They reach the Iowa side at daybreak. Joseph immediately writes Emma a note asking her to let him know her whereabouts. They send Rockwell back across the river. He finds Nauvoo full of confusion, with people unsure whether to defend or flee the city. A posse arrives to arrest Joseph, but they cannot find him. When the news that he has fled fills the town, many who had thought themselves in great danger now consider him a coward. (Gov. Ford later says that he thought Joseph had taken the best solution.) Dr. Bernhisel and Reynolds Cahoon cross the river to see Joseph. At 1 P.M. Emma sends Porter Rockwell back across the river to beg Joseph to return to Nauvoo. Reynolds Cahoon and others accuse Joseph of cowardice, holding that, inasmuch as Gov. Ford has promised him a fair trial, he has nothing to worry about. When Joseph hears that he is considered a coward, he says, "If my life is of no value to my friends it is of none to myself. . . . What shall I do?" Rockwellsays, "You are the oldest and ought to know best; and as you make your bed, I will lie with you." Joseph asks Hyrum for advice. Hyrum says, "Let us go back and give ourselves up, and see the thing out." After a few moments, Joseph says, "If you go back I will go with you, but we shall be butchered." Hyrum says, "No, no; let us go back and put our trust in God, and we shall not be harmed. The Lord is in it. If we live or have to die, we will be reconciled to our fate." Joseph writes a letter to Ford stating that he will give himself up. They head back in the afternoon, but Joseph says, "It is of no use to hurry, for we are going back to be slaughtered." He desires to speak to his people one more time, and Rockwell offers to get them out by starlight, but when Joseph sees his family, he decides to spend the eveing with them.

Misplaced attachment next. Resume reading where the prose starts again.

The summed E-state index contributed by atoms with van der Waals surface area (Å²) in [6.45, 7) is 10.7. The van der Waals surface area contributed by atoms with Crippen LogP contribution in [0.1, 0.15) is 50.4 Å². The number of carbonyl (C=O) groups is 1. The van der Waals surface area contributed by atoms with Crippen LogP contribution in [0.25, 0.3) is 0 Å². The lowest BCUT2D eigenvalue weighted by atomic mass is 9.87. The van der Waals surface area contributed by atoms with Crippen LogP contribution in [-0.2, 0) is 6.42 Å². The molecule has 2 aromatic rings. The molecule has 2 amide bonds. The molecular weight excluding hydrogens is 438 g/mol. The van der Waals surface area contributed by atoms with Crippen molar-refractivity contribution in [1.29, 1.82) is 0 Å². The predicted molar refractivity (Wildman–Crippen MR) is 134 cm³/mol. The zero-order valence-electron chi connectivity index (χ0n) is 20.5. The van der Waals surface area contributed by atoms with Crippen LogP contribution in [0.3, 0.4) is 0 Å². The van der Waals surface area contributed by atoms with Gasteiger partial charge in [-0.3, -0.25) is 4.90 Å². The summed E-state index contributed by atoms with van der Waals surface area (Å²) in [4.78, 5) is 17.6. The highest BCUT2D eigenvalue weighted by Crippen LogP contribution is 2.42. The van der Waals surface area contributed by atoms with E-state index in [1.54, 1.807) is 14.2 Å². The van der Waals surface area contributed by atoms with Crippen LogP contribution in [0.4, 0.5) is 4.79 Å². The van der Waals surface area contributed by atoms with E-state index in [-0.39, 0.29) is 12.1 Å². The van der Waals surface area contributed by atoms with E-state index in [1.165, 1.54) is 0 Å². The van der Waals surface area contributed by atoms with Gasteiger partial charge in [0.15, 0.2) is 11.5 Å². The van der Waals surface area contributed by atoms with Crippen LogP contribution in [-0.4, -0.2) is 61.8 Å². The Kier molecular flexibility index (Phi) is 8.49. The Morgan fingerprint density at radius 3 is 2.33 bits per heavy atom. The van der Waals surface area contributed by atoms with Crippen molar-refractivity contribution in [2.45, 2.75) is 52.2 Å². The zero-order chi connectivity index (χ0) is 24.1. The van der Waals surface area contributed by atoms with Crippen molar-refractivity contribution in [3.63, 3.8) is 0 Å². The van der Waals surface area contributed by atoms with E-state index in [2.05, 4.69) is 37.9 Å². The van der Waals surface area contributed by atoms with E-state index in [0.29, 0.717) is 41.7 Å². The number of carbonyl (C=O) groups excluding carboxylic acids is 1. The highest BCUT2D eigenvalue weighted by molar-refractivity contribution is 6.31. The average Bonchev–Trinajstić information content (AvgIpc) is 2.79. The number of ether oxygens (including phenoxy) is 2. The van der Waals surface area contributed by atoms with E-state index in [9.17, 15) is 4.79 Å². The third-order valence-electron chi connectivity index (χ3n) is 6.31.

[Conkling, Christopher J., Joseph Smith Chronology]